Endometriosis is a chronic disorder affecting over 6 million women in the United States. Endometriosis occurs when the tissue that lines the uterus, called the endometrium, develops outside the uterus – most commonly in the ovaries, fallopian tubes, bowel, pelvic area, and less commonly, beyond the pelvic region.
This endometrium tissue, when outside the uterus, can cause growth or lesions. When the body menstruates and endometrium tissue builds up and sheds, causing a period, these lesions do the same thing. However, the blood that sheds from the tissue outside the uterus has no way of funneling outside the body, which can result in inflammation and internal bleeding. Over time, endometriosis can cause the abnormally located tissue to bind organs together.
Doctors can certainly see signs of Endometriosis from an evaluation and ultrasound, however, diagnosis is confirmed by laparoscopy, which is a minor surgical procedure. During a laparoscopy, a doctor can determine the location and size of the growths, as well as any complications that have occurred.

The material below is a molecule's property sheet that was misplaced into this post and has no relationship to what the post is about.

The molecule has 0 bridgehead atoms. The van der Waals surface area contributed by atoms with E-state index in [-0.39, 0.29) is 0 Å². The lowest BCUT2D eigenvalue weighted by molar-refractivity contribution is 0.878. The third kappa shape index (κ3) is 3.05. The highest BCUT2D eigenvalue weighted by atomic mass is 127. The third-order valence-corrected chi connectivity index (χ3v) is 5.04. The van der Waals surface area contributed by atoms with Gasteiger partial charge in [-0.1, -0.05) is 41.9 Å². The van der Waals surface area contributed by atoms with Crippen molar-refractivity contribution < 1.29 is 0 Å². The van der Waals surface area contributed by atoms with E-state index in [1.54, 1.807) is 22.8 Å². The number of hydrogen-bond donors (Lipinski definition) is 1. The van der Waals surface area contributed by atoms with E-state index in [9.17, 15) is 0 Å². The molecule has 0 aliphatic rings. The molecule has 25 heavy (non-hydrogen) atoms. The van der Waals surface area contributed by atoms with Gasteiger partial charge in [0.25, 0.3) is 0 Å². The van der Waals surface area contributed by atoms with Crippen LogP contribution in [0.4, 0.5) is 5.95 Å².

Here are some of the most common Endometriosis symptoms:
Endometriosis usually causes pain in the pelvic region, and it can be severe in some people. The pain is often worse during your period, which is called dysmenorrhea.
Endometriosis can also cause pain, both during and after sex, as well as pain during urination and/or bowel movements.
While pain is the most common symptom of endometriosis, it is not always an accurate indicator of the severity of the disorder. But the pain is usually worse before and during the period, and improves afterwards.